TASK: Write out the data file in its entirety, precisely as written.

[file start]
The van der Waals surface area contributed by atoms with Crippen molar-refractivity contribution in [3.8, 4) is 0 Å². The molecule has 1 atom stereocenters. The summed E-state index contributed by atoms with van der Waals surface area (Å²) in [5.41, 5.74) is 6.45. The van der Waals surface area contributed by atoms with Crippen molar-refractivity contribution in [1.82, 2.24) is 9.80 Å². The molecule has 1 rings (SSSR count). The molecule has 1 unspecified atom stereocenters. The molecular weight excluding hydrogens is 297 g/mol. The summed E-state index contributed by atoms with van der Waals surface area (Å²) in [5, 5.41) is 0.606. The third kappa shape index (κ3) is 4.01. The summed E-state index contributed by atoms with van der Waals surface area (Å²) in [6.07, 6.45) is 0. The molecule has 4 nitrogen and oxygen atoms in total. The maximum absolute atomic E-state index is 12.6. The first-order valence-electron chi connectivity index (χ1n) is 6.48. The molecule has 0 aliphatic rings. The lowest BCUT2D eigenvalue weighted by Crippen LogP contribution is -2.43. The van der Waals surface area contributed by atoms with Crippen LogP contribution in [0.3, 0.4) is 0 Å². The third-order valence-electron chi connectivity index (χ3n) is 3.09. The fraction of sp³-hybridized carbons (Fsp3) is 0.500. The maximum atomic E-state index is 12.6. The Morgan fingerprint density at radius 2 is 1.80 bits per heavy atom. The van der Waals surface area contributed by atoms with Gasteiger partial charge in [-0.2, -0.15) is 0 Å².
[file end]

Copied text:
The van der Waals surface area contributed by atoms with Crippen molar-refractivity contribution in [3.8, 4) is 0 Å². The molecule has 1 atom stereocenters. The summed E-state index contributed by atoms with van der Waals surface area (Å²) in [5.41, 5.74) is 6.45. The van der Waals surface area contributed by atoms with Crippen molar-refractivity contribution in [1.82, 2.24) is 9.80 Å². The molecule has 1 rings (SSSR count). The molecule has 1 unspecified atom stereocenters. The molecular weight excluding hydrogens is 297 g/mol. The summed E-state index contributed by atoms with van der Waals surface area (Å²) in [5, 5.41) is 0.606. The third kappa shape index (κ3) is 4.01. The summed E-state index contributed by atoms with van der Waals surface area (Å²) in [6.07, 6.45) is 0. The molecule has 4 nitrogen and oxygen atoms in total. The maximum absolute atomic E-state index is 12.6. The first-order valence-electron chi connectivity index (χ1n) is 6.48. The molecule has 0 aliphatic rings. The lowest BCUT2D eigenvalue weighted by Crippen LogP contribution is -2.43. The van der Waals surface area contributed by atoms with Crippen LogP contribution in [0.3, 0.4) is 0 Å². The third-order valence-electron chi connectivity index (χ3n) is 3.09. The fraction of sp³-hybridized carbons (Fsp3) is 0.500. The maximum atomic E-state index is 12.6. The Morgan fingerprint density at radius 2 is 1.80 bits per heavy atom. The van der Waals surface area contributed by atoms with Gasteiger partial charge in [-0.2, -0.15) is 0 Å².